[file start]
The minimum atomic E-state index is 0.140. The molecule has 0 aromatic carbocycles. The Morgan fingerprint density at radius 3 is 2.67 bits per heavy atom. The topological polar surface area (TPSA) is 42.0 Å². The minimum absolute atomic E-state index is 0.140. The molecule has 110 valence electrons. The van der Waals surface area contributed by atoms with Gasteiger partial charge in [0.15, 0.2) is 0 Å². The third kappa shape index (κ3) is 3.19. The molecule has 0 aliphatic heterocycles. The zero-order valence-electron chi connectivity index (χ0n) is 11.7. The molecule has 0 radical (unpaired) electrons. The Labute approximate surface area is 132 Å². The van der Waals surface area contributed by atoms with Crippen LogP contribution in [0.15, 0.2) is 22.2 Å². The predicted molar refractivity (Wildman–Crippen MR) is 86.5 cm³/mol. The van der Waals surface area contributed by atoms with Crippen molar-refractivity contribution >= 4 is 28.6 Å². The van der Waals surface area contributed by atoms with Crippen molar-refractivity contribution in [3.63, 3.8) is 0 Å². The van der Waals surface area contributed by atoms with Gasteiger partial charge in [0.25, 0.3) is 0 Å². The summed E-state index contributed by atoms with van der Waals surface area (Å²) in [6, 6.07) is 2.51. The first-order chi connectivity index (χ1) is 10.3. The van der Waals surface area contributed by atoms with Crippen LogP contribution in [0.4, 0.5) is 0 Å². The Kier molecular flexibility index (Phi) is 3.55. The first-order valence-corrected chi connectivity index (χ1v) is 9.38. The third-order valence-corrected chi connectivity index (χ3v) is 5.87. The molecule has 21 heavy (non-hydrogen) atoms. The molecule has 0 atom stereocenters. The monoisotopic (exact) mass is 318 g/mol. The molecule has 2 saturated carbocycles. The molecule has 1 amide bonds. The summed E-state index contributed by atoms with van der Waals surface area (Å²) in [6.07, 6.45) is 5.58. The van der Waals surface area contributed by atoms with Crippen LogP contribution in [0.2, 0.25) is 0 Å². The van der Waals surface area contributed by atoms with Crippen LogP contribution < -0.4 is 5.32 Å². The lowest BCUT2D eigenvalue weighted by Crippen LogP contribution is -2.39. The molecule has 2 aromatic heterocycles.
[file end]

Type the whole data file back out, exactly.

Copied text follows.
The minimum atomic E-state index is 0.140. The molecule has 0 aromatic carbocycles. The Morgan fingerprint density at radius 3 is 2.67 bits per heavy atom. The topological polar surface area (TPSA) is 42.0 Å². The minimum absolute atomic E-state index is 0.140. The molecule has 110 valence electrons. The van der Waals surface area contributed by atoms with Gasteiger partial charge in [0.15, 0.2) is 0 Å². The third kappa shape index (κ3) is 3.19. The molecule has 0 aliphatic heterocycles. The zero-order valence-electron chi connectivity index (χ0n) is 11.7. The molecule has 0 radical (unpaired) electrons. The Labute approximate surface area is 132 Å². The van der Waals surface area contributed by atoms with Crippen LogP contribution in [0.15, 0.2) is 22.2 Å². The predicted molar refractivity (Wildman–Crippen MR) is 86.5 cm³/mol. The van der Waals surface area contributed by atoms with Crippen molar-refractivity contribution >= 4 is 28.6 Å². The van der Waals surface area contributed by atoms with Crippen molar-refractivity contribution in [3.63, 3.8) is 0 Å². The van der Waals surface area contributed by atoms with Gasteiger partial charge in [0.25, 0.3) is 0 Å². The summed E-state index contributed by atoms with van der Waals surface area (Å²) in [6, 6.07) is 2.51. The first-order chi connectivity index (χ1) is 10.3. The van der Waals surface area contributed by atoms with Crippen LogP contribution in [0.4, 0.5) is 0 Å². The Kier molecular flexibility index (Phi) is 3.55. The first-order valence-corrected chi connectivity index (χ1v) is 9.38. The third-order valence-corrected chi connectivity index (χ3v) is 5.87. The molecule has 21 heavy (non-hydrogen) atoms. The molecule has 0 atom stereocenters. The monoisotopic (exact) mass is 318 g/mol. The molecule has 2 saturated carbocycles. The molecule has 1 amide bonds. The summed E-state index contributed by atoms with van der Waals surface area (Å²) in [6.07, 6.45) is 5.58. The van der Waals surface area contributed by atoms with Crippen LogP contribution in [0.2, 0.25) is 0 Å². The van der Waals surface area contributed by atoms with Crippen LogP contribution < -0.4 is 5.32 Å². The lowest BCUT2D eigenvalue weighted by Crippen LogP contribution is -2.39. The molecule has 2 aromatic heterocycles.